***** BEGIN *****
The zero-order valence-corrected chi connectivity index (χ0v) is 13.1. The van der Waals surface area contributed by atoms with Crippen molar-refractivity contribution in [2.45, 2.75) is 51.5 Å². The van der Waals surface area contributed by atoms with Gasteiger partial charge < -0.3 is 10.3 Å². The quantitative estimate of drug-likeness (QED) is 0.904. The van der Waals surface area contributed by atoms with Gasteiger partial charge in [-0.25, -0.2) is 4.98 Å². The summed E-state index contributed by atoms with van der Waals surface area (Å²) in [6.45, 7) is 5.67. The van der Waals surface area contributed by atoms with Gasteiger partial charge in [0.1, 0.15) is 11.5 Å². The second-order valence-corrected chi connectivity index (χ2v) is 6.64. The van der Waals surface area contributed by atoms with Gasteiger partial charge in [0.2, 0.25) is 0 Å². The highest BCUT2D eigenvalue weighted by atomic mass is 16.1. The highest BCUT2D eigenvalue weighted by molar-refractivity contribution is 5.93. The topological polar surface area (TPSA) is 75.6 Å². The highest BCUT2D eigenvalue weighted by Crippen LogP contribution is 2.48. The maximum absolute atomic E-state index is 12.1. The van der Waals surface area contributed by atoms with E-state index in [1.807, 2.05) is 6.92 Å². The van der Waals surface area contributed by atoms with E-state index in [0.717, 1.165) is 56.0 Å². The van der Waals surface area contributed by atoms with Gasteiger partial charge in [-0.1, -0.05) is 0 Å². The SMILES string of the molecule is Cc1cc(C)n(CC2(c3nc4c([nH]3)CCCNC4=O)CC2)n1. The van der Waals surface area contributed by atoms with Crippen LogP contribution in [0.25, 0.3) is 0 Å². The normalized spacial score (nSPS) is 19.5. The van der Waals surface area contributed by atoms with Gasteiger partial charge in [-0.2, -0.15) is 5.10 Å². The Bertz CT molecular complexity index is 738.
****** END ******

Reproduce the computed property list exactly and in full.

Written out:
The zero-order valence-corrected chi connectivity index (χ0v) is 13.1. The van der Waals surface area contributed by atoms with Crippen molar-refractivity contribution in [2.45, 2.75) is 51.5 Å². The van der Waals surface area contributed by atoms with Gasteiger partial charge < -0.3 is 10.3 Å². The quantitative estimate of drug-likeness (QED) is 0.904. The van der Waals surface area contributed by atoms with Gasteiger partial charge in [-0.25, -0.2) is 4.98 Å². The summed E-state index contributed by atoms with van der Waals surface area (Å²) in [6.45, 7) is 5.67. The van der Waals surface area contributed by atoms with Gasteiger partial charge in [0.1, 0.15) is 11.5 Å². The second-order valence-corrected chi connectivity index (χ2v) is 6.64. The van der Waals surface area contributed by atoms with Gasteiger partial charge in [0.2, 0.25) is 0 Å². The highest BCUT2D eigenvalue weighted by atomic mass is 16.1. The highest BCUT2D eigenvalue weighted by molar-refractivity contribution is 5.93. The topological polar surface area (TPSA) is 75.6 Å². The highest BCUT2D eigenvalue weighted by Crippen LogP contribution is 2.48. The maximum absolute atomic E-state index is 12.1. The van der Waals surface area contributed by atoms with E-state index in [1.807, 2.05) is 6.92 Å². The van der Waals surface area contributed by atoms with E-state index in [0.717, 1.165) is 56.0 Å². The van der Waals surface area contributed by atoms with Gasteiger partial charge in [-0.1, -0.05) is 0 Å². The SMILES string of the molecule is Cc1cc(C)n(CC2(c3nc4c([nH]3)CCCNC4=O)CC2)n1. The van der Waals surface area contributed by atoms with Crippen LogP contribution in [0.25, 0.3) is 0 Å². The normalized spacial score (nSPS) is 19.5. The van der Waals surface area contributed by atoms with Gasteiger partial charge in [-0.2, -0.15) is 5.10 Å². The Bertz CT molecular complexity index is 738.